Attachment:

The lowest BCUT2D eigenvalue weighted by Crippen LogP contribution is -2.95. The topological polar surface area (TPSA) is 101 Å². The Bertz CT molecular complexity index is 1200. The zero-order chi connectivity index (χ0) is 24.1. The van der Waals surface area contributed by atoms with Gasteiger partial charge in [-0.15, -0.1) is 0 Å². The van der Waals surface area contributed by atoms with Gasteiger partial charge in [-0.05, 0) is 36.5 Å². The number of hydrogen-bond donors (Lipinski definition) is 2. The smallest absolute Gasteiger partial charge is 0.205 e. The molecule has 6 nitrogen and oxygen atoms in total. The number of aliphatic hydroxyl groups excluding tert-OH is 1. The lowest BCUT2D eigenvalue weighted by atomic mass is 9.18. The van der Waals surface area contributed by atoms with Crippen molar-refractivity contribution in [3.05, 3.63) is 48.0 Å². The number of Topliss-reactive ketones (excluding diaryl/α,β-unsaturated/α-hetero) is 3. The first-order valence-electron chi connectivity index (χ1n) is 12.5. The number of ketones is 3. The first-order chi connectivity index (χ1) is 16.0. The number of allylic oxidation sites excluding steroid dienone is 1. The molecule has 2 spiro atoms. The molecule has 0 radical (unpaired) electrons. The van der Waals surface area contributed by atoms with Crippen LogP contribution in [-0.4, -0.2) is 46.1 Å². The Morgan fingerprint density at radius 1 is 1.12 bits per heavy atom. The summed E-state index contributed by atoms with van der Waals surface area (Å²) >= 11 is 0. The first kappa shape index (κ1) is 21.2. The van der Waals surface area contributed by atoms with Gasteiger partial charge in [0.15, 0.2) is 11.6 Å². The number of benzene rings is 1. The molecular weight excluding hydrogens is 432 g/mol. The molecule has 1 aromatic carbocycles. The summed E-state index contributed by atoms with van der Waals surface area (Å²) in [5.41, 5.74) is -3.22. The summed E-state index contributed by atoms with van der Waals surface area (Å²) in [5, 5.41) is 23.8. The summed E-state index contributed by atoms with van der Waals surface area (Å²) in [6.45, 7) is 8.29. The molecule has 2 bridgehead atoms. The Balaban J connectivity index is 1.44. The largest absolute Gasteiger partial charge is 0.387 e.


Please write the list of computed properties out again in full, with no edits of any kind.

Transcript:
The lowest BCUT2D eigenvalue weighted by Crippen LogP contribution is -2.95. The topological polar surface area (TPSA) is 101 Å². The Bertz CT molecular complexity index is 1200. The zero-order chi connectivity index (χ0) is 24.1. The van der Waals surface area contributed by atoms with Gasteiger partial charge in [-0.15, -0.1) is 0 Å². The van der Waals surface area contributed by atoms with Gasteiger partial charge in [-0.05, 0) is 36.5 Å². The number of hydrogen-bond donors (Lipinski definition) is 2. The smallest absolute Gasteiger partial charge is 0.205 e. The molecule has 6 nitrogen and oxygen atoms in total. The number of aliphatic hydroxyl groups excluding tert-OH is 1. The lowest BCUT2D eigenvalue weighted by atomic mass is 9.18. The van der Waals surface area contributed by atoms with Crippen molar-refractivity contribution in [3.05, 3.63) is 48.0 Å². The number of Topliss-reactive ketones (excluding diaryl/α,β-unsaturated/α-hetero) is 3. The first-order valence-electron chi connectivity index (χ1n) is 12.5. The number of ketones is 3. The first-order chi connectivity index (χ1) is 16.0. The number of allylic oxidation sites excluding steroid dienone is 1. The molecule has 2 spiro atoms. The molecule has 0 radical (unpaired) electrons. The van der Waals surface area contributed by atoms with Crippen LogP contribution in [-0.4, -0.2) is 46.1 Å². The Morgan fingerprint density at radius 1 is 1.12 bits per heavy atom. The summed E-state index contributed by atoms with van der Waals surface area (Å²) >= 11 is 0. The first kappa shape index (κ1) is 21.2. The van der Waals surface area contributed by atoms with Gasteiger partial charge in [0.15, 0.2) is 11.6 Å². The number of benzene rings is 1. The molecular weight excluding hydrogens is 432 g/mol. The molecule has 1 aromatic carbocycles. The summed E-state index contributed by atoms with van der Waals surface area (Å²) in [5.41, 5.74) is -3.22. The summed E-state index contributed by atoms with van der Waals surface area (Å²) in [5, 5.41) is 23.8. The summed E-state index contributed by atoms with van der Waals surface area (Å²) in [6.45, 7) is 8.29. The molecule has 2 bridgehead atoms. The Balaban J connectivity index is 1.44. The largest absolute Gasteiger partial charge is 0.387 e.